AFRICA – Speakers at the inaugural African Continental Association for Food Protection (ACAFP) conference have underscored the need to build capacity, engage policymakers, and use technology to improve food safety in Africa.

ACAFP which is an affiliate of the International Association of Food Protection (IAFP) was established in 2013 as the African Association for Food Protection (AAFP) and consists of food safety professionals, students, government workers, and professors from the continent of Africa and/or committed to educating proper food safety skills and procedures across the continent.

The session, organized by the Africa Union Commission (AUC), featured Simplice Nouala Head of the Agriculture and Food Security Division at AUC; Ade Freeman, Regional Program Leader for Africa, Food and Agriculture Organization (FAO); Hermogene Nsengimana, Secretary General, African Organization for Standardization (ARSO); Ernest Aubee, Head of the Agriculture Division at the ECOWAS Commission; and Hakim Mufumbiro, Uganda regional coordinator, CCAFRICA.

According to the experts, the African Continental Free Trade Area (AfCFTA) offers potential including the opportunity to develop regional value chains.

“We know the challenges in Africa with close to a billion people not having access to affordable diets. There are new opportunities created by the AfCFTA and corresponding activities to reduce the risks in trade but also give greater access to market that would make food more affordable for the African population. It is a game-changer and if implemented well I think it will create huge market opportunities. At FAO, we work with others to ensure this opportunity that Africa has is not missed,” Freeman said.

Hermogene Nsengimana, the Secretary General of ARSO however pointed out that to maximize on AfCFTA, Africa needs to build testing capacity and ensure all labs are accredited to guarantee products safety.

“We are promoting one standard, one test and one certificate to be accepted on the continent. The burden on SMEs is multiple testing. Mutual recognition agreements can also be used to reduce the burden. We can think about having reference labs as each country will not have a top lab for different testing,” he said.

Africa’s informal sector trade

In line with Freeman, the bulk of trade in Africa is informal and enforcing food safety remains a challenge.

“In the first place, we need to generate data and provide the evidence on who these traders are, what they are doing and what they need to do to help them mainstream in ways that can promote food safety and access to nutritious food,” Freeman said.

He added that this involves generating, collating and sharing the data to promote sound decision making, technical assistance and investments.

“How can we use evidence to bring them into the formal food system, maintain their participation and provide the infrastructure such as labs to be able to respond and manage the food safety risks along the chain,” he questioned.

Nsengimana backed Freeman by pointing out that without strong regional value chains the informal sector will be vulnerable to issues on safety.

“We should promote quality culture from the SME level going forward. A bigger value chain can share the cost of certification and conformity assessment. We tend to over regulate, it is a bad thing. We should be teaching and helping the informal sector on how they can go about abiding by SPS measures and TBT requirements but we tend to work on policy,” Nsengimana said.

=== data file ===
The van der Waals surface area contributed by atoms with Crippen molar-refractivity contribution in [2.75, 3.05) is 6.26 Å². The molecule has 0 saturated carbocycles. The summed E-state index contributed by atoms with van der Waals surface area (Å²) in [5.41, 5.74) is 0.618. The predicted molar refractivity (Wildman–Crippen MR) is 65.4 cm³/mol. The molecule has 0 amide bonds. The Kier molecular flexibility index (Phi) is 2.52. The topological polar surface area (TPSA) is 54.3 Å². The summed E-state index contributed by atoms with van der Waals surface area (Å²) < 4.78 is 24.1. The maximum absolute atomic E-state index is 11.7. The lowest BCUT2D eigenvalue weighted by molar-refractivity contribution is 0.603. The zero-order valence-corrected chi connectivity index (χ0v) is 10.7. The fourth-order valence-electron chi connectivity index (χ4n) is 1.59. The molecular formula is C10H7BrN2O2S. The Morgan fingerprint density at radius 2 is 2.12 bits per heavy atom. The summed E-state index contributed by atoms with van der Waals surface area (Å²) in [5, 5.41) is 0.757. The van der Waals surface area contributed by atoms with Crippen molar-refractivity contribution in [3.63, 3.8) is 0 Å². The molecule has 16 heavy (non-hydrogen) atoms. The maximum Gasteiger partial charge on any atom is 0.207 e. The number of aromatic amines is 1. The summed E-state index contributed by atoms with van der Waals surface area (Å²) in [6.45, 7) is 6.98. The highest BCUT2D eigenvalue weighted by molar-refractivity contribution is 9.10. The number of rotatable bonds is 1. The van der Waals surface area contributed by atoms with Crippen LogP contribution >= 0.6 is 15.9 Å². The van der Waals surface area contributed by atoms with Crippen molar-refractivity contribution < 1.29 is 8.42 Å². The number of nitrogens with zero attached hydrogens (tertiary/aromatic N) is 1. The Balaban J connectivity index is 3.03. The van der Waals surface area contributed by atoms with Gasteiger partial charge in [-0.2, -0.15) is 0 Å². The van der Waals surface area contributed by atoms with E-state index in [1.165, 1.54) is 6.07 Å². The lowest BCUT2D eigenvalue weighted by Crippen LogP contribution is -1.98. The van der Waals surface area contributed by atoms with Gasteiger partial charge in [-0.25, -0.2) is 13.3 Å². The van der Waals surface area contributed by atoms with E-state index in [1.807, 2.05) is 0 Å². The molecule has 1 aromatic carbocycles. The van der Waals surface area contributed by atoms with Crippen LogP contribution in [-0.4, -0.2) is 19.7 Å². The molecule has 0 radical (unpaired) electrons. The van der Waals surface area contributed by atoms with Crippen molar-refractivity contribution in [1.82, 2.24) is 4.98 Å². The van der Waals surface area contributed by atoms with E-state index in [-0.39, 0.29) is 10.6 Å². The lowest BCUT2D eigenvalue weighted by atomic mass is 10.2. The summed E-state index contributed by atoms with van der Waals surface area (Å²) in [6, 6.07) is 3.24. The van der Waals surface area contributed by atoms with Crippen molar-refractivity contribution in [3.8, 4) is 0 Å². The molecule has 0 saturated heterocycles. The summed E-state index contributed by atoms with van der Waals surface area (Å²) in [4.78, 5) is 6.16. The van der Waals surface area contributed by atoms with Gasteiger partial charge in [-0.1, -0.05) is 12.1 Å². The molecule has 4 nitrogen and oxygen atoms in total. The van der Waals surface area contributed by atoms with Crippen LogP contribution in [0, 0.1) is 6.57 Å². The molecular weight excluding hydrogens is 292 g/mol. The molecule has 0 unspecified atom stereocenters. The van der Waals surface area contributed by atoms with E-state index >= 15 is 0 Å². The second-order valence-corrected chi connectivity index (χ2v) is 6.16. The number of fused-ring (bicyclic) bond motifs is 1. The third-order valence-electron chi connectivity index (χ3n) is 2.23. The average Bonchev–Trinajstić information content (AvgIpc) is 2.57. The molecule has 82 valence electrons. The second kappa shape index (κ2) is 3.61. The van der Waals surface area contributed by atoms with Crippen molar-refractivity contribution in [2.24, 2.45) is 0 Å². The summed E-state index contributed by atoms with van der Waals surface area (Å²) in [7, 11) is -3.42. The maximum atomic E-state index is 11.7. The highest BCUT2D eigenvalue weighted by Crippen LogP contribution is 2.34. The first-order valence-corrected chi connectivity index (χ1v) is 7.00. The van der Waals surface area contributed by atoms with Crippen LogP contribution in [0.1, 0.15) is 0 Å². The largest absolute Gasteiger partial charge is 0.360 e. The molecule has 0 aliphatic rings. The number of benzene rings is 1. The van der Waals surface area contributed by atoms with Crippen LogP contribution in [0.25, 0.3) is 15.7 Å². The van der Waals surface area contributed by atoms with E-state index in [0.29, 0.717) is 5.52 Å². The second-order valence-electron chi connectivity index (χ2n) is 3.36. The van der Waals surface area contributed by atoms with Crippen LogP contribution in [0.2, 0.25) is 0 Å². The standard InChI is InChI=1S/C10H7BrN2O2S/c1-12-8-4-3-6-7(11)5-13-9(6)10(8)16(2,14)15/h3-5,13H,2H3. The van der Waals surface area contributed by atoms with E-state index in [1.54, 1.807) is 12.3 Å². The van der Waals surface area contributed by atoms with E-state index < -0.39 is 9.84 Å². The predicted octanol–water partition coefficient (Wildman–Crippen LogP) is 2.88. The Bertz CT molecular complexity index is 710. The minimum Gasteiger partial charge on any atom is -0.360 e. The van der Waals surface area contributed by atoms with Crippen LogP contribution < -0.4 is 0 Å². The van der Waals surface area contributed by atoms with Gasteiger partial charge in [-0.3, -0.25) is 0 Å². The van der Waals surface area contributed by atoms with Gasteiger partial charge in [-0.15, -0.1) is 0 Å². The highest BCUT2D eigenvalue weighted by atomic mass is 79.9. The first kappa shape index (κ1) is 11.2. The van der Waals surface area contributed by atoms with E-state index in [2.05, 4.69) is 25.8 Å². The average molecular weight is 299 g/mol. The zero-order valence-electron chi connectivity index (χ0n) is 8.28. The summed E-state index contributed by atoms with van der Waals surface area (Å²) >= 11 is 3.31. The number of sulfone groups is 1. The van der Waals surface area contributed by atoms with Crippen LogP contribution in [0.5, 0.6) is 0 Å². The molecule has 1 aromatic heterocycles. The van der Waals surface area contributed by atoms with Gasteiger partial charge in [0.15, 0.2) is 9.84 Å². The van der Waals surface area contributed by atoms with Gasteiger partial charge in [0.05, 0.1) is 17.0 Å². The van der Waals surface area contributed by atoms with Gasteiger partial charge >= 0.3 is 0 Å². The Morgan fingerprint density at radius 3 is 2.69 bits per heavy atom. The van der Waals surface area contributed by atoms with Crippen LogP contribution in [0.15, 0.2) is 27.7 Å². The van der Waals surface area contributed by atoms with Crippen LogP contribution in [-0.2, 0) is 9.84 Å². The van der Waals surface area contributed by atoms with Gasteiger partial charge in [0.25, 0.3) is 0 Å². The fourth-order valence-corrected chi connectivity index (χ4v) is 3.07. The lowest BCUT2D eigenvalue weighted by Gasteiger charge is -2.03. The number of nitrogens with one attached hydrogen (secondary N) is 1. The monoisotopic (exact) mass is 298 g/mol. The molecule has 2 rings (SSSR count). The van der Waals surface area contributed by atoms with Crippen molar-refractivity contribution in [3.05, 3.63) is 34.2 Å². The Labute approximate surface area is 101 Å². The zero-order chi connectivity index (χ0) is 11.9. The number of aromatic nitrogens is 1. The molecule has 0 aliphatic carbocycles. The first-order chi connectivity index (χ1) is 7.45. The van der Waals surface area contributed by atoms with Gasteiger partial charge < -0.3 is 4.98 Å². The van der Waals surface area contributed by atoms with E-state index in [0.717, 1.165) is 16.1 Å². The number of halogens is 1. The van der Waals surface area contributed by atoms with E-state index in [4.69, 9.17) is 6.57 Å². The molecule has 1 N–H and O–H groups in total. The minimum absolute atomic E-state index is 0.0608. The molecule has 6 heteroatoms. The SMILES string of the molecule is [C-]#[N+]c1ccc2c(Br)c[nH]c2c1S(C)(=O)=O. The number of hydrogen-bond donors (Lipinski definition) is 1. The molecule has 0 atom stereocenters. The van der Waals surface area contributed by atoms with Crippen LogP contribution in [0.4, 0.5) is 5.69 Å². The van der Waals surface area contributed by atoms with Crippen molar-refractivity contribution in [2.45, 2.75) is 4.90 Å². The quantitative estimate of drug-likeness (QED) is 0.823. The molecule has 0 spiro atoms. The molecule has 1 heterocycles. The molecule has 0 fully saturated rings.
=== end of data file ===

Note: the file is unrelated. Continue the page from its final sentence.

He added it was imperative to include the private sector in discussions and engage with consumer associations.

Mufumbiro  proposed that policymakers should be engaged highlighting the consequences of unsafe food.

“It is key the right information goes to the right stakeholders who are able to make that right decision in terms of investments. In East Africa, we are implementing a project supported by the Codex Trust Fund whose main objective is to raise the profile of food safety in political circles. The outcome we want to see is added investments towards food safety across six countries,” he said.

He highlighted that a number of countries have been focusing on infrastructure development and security, which are important, but they are beginning to shift to other areas of which food safety is one of them.

“We have seen global efforts such as establishment of World Food Safety Day raising awareness. Africa is now developing the food safety strategy and a possibility of creating a food safety week in June. All these actions can help us unlock why it is beneficial to have food safety as one of the priorities areas,” he informed.

Further, he alluded that Information and Communication Technology (ICT) is a tool for the future as seen during the pandemic.

“In the development of a food safety strategy for Africa, one of the priorities going forward is setting up an early warning systems and surveillance monitoring because without it you cannot track and trace what is happening on the continent,” Mufumbiro said.

Freeman noted that challenges in the continent require a range of science, technology and innovation, according to Freeman.

“There are a couple of things that are happening but one of the most important is the work we are doing with the African Union Commission to establish the African Food Safety Agency. This will provide an opportunity for a continental effort that is well-coordinated to enhance food safety,” he said.

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